Saturday, 31 December 2011
Everyone is abuzz with it being New Year. Strangely some people like it better than Christmas, despite the lack of presents and roast meat. I don't much care for it myself. Not only does it tend to be a time when people get maudlin and more pissed than normal, I find it more pressured. There are resolutions, grand declarations of forthcoming intentions and looking back to count up achievements. It always feels like time is ticking by to me. I prefer to avoid it if I can.
This year is a bit different. I'm still not keen to go crazy and embrace Hogmanay like someone who is half Scottish might be expected to. But not because I'm being anti social. I'm just sorry to see 2011 go. It's the first year in a very long time I've had any fondness for. Not only was it not unrelentingly crappy, it was surprisingly good. I feel like I achieved real things. The kind of things I can tell other people and have a conversation about, rather than have them smile indulgently at me when I mention managing a trip to the Post Office as if I'm a delicate and slightly batty old lady.
Obviously I don't live my life solely according to what other people think, but sometimes it's nice to be able to join in the big people conversations and talk about stuff everyone can relate to. Years of being single, unemployed and ill mean a lot of people feel they have nothing to talk to you about and when you add in being depressed and having had bad things happen, they are practically running away. It's a big confidence boost to be able to join in again, especially as I have more than one achievement under my hat this year.
I'm not quite sure where it all started to change. Possibly when I yelled at Naomi Wolf. Being able to withstand that level of unrelenting patronising and bullshit seemed to buoy me. I certainly took the confidence with me to my new volunteer job, leaving the attitude behind and calling on my reserves of empathy instead, trying to turn my own experiences with the DWP into something that would help others. Getting up and getting out of the house within a set time frame was a challenge, but seemed to come together a bit after some practice and lots of support from my ever patient boss. In fact, I took to being back in the world of work (oh how I missed you!) well enough to apply for a proper paid job, be offered it and decline it in favour of some more work experience.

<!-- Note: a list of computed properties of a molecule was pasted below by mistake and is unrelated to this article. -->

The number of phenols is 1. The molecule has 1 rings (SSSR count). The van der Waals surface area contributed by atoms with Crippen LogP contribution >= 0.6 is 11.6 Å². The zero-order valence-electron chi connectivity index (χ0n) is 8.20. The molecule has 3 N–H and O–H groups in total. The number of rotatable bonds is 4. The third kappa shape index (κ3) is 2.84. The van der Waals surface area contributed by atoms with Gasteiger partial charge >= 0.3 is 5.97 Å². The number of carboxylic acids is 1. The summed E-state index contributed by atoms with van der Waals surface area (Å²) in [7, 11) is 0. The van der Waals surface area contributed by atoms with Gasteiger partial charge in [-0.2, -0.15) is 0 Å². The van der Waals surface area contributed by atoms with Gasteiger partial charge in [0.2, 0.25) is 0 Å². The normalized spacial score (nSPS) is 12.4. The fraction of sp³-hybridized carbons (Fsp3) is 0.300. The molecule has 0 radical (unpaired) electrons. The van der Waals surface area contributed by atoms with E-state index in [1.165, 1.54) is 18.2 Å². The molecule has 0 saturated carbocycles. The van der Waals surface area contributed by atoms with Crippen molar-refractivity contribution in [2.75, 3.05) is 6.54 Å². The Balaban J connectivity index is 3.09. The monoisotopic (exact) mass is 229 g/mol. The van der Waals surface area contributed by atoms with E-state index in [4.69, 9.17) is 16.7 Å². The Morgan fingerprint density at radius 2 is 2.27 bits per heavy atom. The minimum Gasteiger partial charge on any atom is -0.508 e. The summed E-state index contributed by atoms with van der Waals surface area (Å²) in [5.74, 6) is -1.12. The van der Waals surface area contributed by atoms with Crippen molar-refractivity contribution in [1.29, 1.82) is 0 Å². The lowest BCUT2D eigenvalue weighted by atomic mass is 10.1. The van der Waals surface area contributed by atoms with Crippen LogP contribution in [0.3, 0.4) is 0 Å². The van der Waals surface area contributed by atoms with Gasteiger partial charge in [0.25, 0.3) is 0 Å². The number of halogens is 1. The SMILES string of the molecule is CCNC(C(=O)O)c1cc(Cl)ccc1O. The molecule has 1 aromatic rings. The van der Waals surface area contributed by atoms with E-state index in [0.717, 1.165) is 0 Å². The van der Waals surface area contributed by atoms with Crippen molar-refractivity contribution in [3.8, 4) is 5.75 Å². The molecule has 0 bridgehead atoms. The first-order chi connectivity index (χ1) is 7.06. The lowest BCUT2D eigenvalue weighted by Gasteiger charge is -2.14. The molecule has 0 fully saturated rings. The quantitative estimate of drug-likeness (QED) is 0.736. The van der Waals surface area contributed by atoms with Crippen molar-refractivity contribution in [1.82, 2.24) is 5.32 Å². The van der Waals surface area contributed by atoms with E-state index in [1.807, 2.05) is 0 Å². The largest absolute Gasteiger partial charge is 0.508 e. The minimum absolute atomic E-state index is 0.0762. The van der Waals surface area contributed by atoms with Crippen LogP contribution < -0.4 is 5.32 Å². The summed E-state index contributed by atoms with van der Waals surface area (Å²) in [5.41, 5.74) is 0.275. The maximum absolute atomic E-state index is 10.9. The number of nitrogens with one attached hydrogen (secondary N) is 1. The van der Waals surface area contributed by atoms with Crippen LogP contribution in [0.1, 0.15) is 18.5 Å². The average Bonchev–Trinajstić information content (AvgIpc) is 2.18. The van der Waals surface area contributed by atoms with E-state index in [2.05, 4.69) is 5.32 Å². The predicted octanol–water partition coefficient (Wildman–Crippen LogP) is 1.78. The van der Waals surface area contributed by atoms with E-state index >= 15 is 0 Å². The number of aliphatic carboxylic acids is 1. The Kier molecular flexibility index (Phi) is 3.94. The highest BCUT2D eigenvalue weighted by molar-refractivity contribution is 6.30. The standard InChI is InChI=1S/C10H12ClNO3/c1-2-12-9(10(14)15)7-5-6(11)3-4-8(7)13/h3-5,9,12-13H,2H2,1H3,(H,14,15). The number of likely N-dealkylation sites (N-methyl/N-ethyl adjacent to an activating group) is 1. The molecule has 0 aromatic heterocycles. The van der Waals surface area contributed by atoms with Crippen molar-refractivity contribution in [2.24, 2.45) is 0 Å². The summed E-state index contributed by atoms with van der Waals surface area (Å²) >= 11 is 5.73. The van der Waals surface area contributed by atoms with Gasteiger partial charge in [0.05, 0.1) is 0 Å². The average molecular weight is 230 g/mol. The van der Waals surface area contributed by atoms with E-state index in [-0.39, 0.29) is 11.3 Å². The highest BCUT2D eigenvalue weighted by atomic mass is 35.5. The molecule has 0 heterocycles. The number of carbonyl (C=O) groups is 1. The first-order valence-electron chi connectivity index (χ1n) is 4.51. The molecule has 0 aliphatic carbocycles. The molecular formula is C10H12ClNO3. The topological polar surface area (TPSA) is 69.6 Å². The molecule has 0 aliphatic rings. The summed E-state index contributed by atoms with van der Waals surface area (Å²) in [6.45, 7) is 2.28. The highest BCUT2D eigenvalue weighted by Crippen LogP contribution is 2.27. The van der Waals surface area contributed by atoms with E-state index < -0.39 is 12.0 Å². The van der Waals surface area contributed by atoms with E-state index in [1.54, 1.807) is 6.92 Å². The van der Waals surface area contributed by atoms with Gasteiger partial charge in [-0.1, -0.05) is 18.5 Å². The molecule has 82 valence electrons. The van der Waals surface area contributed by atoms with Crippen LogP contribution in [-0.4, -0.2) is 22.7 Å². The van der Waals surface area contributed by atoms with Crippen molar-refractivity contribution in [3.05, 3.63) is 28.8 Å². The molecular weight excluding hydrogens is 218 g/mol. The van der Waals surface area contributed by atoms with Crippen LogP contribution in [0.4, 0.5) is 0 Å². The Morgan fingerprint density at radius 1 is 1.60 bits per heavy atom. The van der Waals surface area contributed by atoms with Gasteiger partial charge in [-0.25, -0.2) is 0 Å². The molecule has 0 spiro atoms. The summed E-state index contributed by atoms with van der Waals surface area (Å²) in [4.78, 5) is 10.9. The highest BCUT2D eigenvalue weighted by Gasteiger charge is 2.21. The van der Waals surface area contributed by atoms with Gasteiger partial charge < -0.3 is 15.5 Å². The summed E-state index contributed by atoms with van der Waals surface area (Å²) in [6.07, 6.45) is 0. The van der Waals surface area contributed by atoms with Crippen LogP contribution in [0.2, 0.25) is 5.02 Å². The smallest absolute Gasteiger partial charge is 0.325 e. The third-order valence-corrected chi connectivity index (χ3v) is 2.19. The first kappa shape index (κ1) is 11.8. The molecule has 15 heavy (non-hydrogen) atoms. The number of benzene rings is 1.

Frankly, I haven't had time to have a job. I've been too busy. I got a bit further toward my gold badge for the person in the UK to have the most therapy (and it really seemed to help.) I went for a walk on more than one occasion. I learned that wearing make up wasn't the be all and end all. I bought some clothes that weren't black. I showed my knees for the first time in ten years. I socialised without having five excuses to get out of each event (just one or maybe two...). I went on more than one date with a man, who although not interested, wasn't a total bastard. I met lots of new people, both connected to the internet and in real life. I learned some new skills and how to put other people first. I made bread. I discovered my life had been lacking an ice cream maker. I spent an entire year away from Belfast and realised homesickness can get stronger after a decade. I had a couple of days that felt normal and anxiety free and reminded me that there might be more round the corner.
So why am I so nervous about seeing 2011 go? Why aren't I embracing 2012 with gusto? Partly because it means seeing Seb Coe on the TV almost indefinitely for the next few months, but mainly because for all my progress, change still scares me. I'd got 2011 all worn in nicely, like really well loved flannel pyjamas. What if 2012 is more like a pair of shoes that never quite get comfortable? I might not achieve so much. I might be disappointed again. I know there are bad things coming this year with the introduction of the Welfare Reform Bill for example. I just don't know if any of them will touch me directly. But I feel unsettled and tense about the change of year. I plan to circumvent this though. Not with the marvellous CBT based coping strategies I've been taught this year, but with some good old fashioned avoidance. Depending how I feel after a nap, I'll either go to bed at 9pm or open a bottle of Cava and be too tiddly to care what time it is.
I'll see you all on the other side. Thank you for helping make it the best year in a long time. I look forward (albeit tentatively) to keeping it up next year with you all too!